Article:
NEW YORK – For treating actinic keratoses appearing over large or disseminated surface areas, daylight is often a better strategy than artificial light is for activating photodynamic therapy (PDT), according to an update on strategies at the summer meeting of the American Academy of Dermatology.
The evidence that daylight is at least as effective as artificial light for grade 1 and 2 actinic keratoses has created a “really exciting new opportunity” for those with disseminated disease, according to Dr. Emily J. Fisher, director of Mohs surgery at Mercy Health Physicians, Cincinnati, Ohio. This approach is not only a more efficient way to treat large or multiple areas of skin, but it is better tolerated, further facilitating treatment of bigger surface areas.
Moreover, for physicians not currently equipped with blue or red artificial light, daylight activation “is a great way to incorporate PDT into your practice,” Dr. Fisher added. She suggested that PDT, which has been associated with clearance rates exceeding 70% with a single treatment in many studies, appears to be at least as effective as the topical treatments that are employed more often, such as 5-fluorouracil (5-FU) or imiquimod.
When comparing efficacy across studies, “PDT seems to have a higher response than [does] our topical treatments,” but Dr. Fisher cautioned that there are no high-quality, head-to-head comparisons, so there is no definitive evidence of the superiority of one over the other.
However, in patients with multiple actinic keratoses spread over a substantial area of the skin or who have lesions in more than one anatomical site, daylight PDT is a practical approach now widely used in Europe and several other parts of the world, according to Dr. Fisher. She reported that five randomized trials have demonstrated that daylight PDT is effective.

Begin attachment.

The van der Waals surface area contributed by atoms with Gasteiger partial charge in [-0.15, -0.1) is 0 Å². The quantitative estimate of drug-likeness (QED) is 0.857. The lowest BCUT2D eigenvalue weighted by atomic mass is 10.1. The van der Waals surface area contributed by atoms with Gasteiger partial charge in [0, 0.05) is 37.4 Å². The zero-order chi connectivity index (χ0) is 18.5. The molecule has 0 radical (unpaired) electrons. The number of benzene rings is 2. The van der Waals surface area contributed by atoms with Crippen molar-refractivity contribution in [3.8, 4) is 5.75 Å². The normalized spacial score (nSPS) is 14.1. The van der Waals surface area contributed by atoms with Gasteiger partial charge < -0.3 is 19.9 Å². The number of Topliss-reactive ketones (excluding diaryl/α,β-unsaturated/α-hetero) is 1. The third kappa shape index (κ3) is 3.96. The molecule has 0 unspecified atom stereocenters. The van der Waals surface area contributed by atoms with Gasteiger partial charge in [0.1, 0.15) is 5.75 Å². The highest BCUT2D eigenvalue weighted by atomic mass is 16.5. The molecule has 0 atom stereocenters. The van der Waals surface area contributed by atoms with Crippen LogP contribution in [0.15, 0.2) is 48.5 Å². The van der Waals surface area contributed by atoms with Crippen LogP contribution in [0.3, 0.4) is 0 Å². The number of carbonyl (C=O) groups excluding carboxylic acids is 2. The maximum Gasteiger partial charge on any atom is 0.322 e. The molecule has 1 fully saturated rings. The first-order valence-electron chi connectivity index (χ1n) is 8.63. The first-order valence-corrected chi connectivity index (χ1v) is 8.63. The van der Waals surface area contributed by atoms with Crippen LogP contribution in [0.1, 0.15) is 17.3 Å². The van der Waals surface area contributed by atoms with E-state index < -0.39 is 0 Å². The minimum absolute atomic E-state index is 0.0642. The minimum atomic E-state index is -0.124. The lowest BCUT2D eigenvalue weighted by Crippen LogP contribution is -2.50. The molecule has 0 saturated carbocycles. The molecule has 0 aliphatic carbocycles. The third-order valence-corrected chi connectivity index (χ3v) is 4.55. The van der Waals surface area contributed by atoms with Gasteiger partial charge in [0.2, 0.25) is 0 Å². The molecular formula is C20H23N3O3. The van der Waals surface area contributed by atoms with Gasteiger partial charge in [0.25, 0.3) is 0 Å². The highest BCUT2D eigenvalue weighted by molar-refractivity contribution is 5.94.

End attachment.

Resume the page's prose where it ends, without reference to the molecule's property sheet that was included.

Most aspects of daylight PDT are the same as conventional PDT, according to Dr. Fisher. The skin is first prepared by removing scales and crusts to improve penetration of the photodynamic agent, whether aminolevulinate acid (ALA) or methyl aminolevulinate (MAL). Prior to light exposure, the occlusion time with the photodynamic agent is the same 3 hours. Also, light exposure in both cases should begin within 30 minutes, which may be a consideration for those depending on daylight.
“Patients really should not go indoors or into shade for more than 5 minutes at a time,” Dr. Fisher reported. The problem is that the activity of the intracellular photosensitizing chemicals can build up without light exposure, producing pain and reducing the tolerability of the treatment.
Consensus guidelines have been published for daylight PDT in Australia (J Eur Acad Dermatol Venereol. 2012 Jun;26:673-9.). According to Dr. Fisher, the guidelines recommend a light intensity of greater than 130 W/m2, which is a dose provided by sunlight within the continental United States but not at distant points from the equator, such as Alaska. The guidelines also specify that sun exposure take place with a minimum temperature of 10° C. Dr. Fisher said that activity is diminished at lower temperatures.
“After 2 hours of exposure, patients should wash off the ALA and avoid further exposure for about 48 hours,” said Dr. Fisher, who recommended chemical sunscreens on areas of the skin not being treated.
“I think that over the next few years, this is going to have a big place in patient treatment. It is more convenient and better tolerated,” Dr. Fisher reported. She said that several modifications with the potential to enhance efficacy, such as pretreatment with retinoids or employing 5-FU after PDT, are strategies that have shown promise in small studies and may prove to be helpful through expanded clinical investigation.